‘Glaring gaps’ in advertised OBC posts and vacancies
The committee has also observed “glaring gaps” in the number of OBC posts for professors, associate professors and assistant professors that DU has advertised against the number of their vacancies.
For instance, the committee noted, DU had advertised for only 45 posts of professors in the OBC category while there were 67 vacancies last year.
Of the 174 existing vacancies for the post of associate professor, only 116 OBC vacancies have been advertised, it noted.
The committee also noted this was despite the varsity informing it that “as per the new plotting on the roster register various posts have been recast leading to creation of more number of reserved seats”.
The committee has now recommended that number of vacancies in various faculty positions should be “immediately reworked as per the roster register and amendments to its advertisements should be issued by the DU accordingly”.
Speaking to ThePrint, political theorist Professor Kancha Illaiah said unlike in universities in the South, most of the faculty posts in DU and Jawaharlal Nehru University are controlled by those belonging to the Baniya, Kayastha and Khatri communities. He cited this as one of the main reasons why a large number of OBC posts for teachers are lying vacant in the two universities.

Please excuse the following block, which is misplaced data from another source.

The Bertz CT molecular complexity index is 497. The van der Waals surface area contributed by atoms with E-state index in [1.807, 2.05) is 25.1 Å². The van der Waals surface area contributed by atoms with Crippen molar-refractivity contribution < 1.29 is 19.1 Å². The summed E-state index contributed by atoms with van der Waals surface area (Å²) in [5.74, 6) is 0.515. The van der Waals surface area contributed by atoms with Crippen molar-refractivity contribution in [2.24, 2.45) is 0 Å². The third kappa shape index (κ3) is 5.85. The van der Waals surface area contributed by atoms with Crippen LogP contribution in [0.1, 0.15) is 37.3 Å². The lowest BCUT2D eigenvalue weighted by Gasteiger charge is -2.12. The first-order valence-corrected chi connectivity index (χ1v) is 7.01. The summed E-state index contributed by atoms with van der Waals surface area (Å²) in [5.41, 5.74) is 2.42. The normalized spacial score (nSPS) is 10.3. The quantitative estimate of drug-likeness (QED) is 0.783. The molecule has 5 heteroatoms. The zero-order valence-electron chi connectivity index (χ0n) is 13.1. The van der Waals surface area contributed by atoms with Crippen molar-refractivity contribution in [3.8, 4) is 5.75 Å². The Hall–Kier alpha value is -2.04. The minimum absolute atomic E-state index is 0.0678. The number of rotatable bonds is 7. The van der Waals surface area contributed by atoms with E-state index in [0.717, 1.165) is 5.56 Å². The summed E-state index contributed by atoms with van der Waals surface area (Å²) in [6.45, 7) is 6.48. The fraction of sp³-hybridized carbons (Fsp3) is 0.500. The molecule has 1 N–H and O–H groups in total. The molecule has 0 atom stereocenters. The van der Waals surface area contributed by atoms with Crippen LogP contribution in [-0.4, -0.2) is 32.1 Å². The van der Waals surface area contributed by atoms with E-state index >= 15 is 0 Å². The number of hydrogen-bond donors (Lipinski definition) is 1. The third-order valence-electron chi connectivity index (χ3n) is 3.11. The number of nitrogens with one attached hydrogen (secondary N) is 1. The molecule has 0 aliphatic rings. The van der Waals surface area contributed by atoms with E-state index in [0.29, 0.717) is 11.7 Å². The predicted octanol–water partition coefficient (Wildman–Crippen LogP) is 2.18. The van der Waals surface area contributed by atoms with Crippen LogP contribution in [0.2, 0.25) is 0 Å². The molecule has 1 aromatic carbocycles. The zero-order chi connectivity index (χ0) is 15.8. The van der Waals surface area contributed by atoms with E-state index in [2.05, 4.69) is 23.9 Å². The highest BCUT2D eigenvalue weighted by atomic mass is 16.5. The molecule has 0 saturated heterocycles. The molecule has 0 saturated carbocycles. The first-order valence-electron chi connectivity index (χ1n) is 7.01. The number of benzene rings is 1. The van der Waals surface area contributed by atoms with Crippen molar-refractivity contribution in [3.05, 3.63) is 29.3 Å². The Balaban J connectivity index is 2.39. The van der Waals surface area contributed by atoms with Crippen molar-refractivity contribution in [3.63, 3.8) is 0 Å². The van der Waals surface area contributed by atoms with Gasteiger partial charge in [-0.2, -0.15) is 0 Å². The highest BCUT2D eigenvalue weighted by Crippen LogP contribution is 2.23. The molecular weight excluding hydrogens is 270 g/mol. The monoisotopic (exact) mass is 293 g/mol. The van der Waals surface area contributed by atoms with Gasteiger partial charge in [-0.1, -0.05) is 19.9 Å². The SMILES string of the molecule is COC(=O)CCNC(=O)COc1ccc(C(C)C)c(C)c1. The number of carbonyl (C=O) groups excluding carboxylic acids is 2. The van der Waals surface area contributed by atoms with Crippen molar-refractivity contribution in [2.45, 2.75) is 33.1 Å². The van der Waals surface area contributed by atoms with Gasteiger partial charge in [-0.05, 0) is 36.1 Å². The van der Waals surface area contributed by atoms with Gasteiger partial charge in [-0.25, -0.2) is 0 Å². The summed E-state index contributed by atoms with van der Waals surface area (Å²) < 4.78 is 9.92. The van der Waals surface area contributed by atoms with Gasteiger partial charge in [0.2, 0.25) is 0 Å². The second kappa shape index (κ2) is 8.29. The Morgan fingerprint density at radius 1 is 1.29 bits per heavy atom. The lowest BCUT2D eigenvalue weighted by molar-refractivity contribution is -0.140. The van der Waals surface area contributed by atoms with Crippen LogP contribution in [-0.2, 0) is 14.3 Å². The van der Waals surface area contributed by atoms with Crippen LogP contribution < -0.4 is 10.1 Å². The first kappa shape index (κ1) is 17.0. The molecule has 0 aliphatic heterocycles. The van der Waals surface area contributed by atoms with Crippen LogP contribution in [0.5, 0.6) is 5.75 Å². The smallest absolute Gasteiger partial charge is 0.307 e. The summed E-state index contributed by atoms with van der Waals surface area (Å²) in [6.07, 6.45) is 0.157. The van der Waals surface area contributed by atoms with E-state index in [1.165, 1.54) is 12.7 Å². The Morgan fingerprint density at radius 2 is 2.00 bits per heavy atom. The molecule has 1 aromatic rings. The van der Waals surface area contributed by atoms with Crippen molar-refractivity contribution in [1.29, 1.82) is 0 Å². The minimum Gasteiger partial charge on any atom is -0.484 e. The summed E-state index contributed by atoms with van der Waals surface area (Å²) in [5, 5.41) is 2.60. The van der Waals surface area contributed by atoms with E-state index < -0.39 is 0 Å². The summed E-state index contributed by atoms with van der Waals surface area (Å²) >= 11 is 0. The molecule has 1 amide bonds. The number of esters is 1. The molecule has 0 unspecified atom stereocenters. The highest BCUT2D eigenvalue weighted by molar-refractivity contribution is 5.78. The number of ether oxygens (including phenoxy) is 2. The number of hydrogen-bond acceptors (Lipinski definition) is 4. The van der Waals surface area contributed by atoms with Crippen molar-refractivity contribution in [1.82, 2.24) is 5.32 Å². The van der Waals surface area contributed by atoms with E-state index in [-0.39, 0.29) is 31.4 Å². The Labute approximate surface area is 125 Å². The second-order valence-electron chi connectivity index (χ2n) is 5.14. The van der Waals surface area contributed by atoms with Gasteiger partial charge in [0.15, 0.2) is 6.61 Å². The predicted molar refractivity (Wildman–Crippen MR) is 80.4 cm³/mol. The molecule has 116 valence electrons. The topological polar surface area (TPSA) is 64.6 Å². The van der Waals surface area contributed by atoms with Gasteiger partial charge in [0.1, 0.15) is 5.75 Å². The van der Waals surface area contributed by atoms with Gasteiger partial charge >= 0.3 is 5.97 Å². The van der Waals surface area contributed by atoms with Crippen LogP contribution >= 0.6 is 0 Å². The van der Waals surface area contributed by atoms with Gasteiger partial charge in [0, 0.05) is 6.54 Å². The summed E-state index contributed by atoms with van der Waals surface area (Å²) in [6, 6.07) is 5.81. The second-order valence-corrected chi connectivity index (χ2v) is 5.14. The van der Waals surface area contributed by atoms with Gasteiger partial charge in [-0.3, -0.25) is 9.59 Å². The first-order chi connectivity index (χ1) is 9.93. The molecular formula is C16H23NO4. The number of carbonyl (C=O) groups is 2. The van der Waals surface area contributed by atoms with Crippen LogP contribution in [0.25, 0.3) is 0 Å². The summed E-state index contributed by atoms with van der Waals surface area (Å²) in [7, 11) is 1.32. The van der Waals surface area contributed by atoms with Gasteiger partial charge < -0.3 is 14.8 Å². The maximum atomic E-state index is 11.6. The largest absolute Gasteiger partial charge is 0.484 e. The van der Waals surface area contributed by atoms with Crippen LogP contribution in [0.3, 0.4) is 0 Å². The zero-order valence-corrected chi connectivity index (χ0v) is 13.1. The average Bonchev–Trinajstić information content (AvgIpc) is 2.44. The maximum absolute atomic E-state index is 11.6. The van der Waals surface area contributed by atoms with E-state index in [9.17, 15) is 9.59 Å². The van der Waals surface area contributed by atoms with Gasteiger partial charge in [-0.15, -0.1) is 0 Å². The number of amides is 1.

“They (faculty posts) have been occupied by people from these communities, irrespective of their ideological backgrounds. They (the communities) have been traditionally opposed to OBC reservation and whenever they have to recruit they either look at candidates with a foreign degree or those from DU, Jadavpur University, JNU. They don’t recruit suitable candidates with PhD and NET from smaller regional universities. This has resulted in a large number of OBC posts lying vacant,” Illaiah said.
Silver lining — OBCs in PhD programmes have increased
There has, however, been an increase in OBC representation in various PhD programmes in DU, where candidates belonging to non-creamy layer get the benefit of 27 per cent reservation in seats in central universities.
The committee was informed by DU that the representation of OBCs in admission to PhD programmes for 2019 was 26.6 per cent while it was 27.6 per cent in 2018.
This, the committee noted, is a marked increase over the years. In 2015, the representation of OBCs to PhD programmes was 15 per cent, which increased to 18 per cent in 2016.
Though representation of OBCs in terms of percentage has gone up over the years in DU, the total number of seats offered for PhD programmes has decreased. In 2018, the total number of PhD seats was 802, which went down to 591 in 2019 in DU.
The committee noted that this does not “augur well for DU’s research programmes and profile”.
“While the committee understands that the overall PhD seats depend on the intake capacity of each department, which is subject to various factors, it should also be ensured that these seats are not allowed to plummet suddenly thus scuttling the fortunes of many potential research scholars,” the committee has concluded in its draft report.